- Finally, the plaintiff’s bar are eagerly waiting no doubt to argue that failure to comport with the Framework for at lease “critical cyber infrastructure” parties is evidence of negligence. In connection defense counsel will need to ascertain how to respond to the Framework in its “legal defensibility” analysis.
We’ll be detailing the Framework’s three part components – the Framework Core, the Framework Profile and the Framework Implementation Tiers – in future posts (and will be conducting a LSI Telebriefing on the Framework in the near future). Until then there are several key takeaways to consider.
- Critical Infrastructure players should begin assessment of existing cyber security practices, policies and programs in light of the Framework and consider incorporation of components as they make business and security sense in ongoing cybersecurity reviews and updates.
- Vendors, contractors and service providers to critical infrastructure players should expect to see Framework recommendations appearing in security schedules and associated contractual requirements as CI players flow the Framework’s recommendations downstream. What may be voluntary for critical infrastructure parties may not be so “voluntary” for their vendors in turn. As a result, gaining familiarity with the Framework should be on a short list of cybersecurity “todos.”
- The EO giving rise to the Framework focused (controversially) on sharing cyber security information among participants. The Framework isn’t directed toward this prong of the EO, but will likely form a platform for any such “discussion items” and shared focus points.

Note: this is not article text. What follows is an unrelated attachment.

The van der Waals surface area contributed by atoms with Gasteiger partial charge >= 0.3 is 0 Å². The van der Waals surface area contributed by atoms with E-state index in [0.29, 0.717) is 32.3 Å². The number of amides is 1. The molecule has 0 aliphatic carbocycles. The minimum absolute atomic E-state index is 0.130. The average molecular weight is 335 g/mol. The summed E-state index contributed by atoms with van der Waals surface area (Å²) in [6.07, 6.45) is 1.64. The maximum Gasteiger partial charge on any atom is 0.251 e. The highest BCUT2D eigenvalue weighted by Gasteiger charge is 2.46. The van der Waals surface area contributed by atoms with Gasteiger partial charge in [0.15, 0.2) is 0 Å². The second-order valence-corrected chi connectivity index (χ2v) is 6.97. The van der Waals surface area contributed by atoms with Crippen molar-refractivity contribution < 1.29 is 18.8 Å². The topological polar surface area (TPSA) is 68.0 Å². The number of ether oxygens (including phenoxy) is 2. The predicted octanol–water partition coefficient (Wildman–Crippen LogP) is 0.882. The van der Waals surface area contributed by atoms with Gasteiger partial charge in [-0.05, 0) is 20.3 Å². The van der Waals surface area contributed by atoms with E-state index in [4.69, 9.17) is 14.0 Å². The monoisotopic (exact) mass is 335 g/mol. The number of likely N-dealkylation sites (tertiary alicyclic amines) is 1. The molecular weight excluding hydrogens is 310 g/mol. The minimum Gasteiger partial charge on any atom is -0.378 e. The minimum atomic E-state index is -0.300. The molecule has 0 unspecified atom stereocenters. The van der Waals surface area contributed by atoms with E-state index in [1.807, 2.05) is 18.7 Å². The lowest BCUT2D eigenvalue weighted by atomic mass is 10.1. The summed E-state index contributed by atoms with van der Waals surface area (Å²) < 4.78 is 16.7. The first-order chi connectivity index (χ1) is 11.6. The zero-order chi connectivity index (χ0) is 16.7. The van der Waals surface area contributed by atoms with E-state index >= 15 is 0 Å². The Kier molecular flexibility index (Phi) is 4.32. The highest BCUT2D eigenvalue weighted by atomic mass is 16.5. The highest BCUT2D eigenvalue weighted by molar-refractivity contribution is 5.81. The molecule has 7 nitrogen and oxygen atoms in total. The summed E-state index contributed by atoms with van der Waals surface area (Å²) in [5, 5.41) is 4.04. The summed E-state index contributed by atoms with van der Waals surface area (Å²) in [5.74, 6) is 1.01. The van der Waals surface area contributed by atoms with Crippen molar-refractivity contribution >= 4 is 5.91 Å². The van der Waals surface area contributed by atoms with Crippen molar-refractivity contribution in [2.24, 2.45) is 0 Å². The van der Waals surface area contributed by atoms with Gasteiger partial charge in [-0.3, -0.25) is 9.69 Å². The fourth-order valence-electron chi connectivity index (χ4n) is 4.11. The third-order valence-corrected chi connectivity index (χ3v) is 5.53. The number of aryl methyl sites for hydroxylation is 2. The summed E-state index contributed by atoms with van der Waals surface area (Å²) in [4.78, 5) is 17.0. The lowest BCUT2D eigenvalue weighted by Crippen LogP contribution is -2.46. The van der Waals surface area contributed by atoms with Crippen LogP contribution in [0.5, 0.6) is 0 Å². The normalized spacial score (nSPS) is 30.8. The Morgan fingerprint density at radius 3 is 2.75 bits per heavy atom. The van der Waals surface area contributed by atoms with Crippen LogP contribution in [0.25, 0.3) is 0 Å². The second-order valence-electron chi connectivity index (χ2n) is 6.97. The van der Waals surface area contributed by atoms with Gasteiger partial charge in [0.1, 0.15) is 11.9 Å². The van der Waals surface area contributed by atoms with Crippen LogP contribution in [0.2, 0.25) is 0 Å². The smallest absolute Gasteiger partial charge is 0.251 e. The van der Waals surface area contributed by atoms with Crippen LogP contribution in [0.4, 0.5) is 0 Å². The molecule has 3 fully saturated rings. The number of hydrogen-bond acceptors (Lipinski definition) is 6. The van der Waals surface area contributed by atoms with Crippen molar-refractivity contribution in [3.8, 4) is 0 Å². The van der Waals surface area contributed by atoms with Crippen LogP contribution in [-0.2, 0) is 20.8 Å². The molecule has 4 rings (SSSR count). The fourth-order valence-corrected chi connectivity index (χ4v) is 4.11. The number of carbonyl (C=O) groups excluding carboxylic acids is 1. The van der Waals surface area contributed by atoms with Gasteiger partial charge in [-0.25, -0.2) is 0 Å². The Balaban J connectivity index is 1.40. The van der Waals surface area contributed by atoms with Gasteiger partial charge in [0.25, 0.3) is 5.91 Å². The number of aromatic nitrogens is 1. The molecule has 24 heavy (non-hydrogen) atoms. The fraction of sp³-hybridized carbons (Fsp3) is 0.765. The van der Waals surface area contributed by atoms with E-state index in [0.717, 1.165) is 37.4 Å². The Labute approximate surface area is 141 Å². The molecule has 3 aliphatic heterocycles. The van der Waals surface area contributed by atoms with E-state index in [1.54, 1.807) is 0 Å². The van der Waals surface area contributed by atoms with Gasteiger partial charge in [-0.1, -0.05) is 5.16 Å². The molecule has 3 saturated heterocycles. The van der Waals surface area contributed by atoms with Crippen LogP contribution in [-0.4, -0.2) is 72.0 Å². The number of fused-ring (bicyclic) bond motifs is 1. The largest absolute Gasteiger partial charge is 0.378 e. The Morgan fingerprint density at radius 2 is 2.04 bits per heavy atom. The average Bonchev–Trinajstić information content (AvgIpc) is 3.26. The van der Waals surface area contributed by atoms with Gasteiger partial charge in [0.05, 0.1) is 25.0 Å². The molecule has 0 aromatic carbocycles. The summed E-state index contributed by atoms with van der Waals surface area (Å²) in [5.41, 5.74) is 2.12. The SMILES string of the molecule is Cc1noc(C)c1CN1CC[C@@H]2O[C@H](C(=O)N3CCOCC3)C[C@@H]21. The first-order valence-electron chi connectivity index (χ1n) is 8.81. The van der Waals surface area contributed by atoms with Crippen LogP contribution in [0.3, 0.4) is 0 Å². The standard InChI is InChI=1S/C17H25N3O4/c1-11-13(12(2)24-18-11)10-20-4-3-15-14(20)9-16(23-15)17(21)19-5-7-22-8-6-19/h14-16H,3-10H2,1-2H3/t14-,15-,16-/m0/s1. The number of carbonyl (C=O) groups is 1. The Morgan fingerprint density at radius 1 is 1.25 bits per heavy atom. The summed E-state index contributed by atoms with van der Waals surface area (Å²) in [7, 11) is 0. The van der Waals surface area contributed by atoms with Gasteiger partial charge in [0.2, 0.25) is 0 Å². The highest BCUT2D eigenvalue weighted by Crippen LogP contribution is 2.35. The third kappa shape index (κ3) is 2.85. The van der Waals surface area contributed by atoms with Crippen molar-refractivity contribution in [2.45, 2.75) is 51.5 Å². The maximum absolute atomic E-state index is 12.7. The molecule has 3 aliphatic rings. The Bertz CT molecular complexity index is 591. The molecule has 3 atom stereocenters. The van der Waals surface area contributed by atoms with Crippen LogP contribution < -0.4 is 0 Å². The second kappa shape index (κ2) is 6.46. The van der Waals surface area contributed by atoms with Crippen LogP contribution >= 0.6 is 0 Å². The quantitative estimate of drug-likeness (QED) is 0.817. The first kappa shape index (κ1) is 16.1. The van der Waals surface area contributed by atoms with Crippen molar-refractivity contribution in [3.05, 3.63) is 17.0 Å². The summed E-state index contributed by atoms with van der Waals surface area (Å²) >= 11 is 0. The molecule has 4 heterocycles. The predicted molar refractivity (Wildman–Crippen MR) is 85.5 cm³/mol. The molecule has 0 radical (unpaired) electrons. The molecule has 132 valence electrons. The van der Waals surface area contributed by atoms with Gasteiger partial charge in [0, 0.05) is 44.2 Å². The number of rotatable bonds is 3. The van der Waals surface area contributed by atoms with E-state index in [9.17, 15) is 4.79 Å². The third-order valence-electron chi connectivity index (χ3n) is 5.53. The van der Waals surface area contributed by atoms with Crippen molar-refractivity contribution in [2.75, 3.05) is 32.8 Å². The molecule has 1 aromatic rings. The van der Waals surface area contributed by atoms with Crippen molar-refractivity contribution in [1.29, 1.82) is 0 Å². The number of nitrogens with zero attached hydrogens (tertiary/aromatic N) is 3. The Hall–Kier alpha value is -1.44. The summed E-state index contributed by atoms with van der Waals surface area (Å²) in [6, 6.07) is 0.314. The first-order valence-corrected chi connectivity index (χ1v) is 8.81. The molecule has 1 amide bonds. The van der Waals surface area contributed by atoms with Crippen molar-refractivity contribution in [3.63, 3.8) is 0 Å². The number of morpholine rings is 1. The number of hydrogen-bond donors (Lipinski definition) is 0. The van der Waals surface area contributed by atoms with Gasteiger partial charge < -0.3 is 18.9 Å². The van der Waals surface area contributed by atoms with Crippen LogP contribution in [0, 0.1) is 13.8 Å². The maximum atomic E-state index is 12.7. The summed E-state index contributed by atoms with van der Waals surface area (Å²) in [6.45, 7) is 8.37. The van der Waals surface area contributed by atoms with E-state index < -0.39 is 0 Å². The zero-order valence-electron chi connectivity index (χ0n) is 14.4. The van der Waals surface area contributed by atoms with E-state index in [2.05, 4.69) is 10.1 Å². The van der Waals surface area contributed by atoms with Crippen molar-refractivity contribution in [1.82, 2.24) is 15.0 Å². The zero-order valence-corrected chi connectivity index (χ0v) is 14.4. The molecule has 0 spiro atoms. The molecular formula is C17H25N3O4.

- Big data is at odds with limited data collection and sharing of PII. When it comes to cybersecurity less collection is often more. However, the rise of “Big Data” uses (or more properly label in my opinion “Big Connections”) is at odds with the principles of limited data collection. The deletion of Appendix B, while the right choice in context of the Framework’s goals, should not diminish any steps taken to improve cybersecurity that may also be used to improve privacy and data security of PII.
To discuss the Framework, how it may impact or effect your business ventures or operations, feel free to contact us at 203 307-2665 or info@SmartedgeLawGroup.com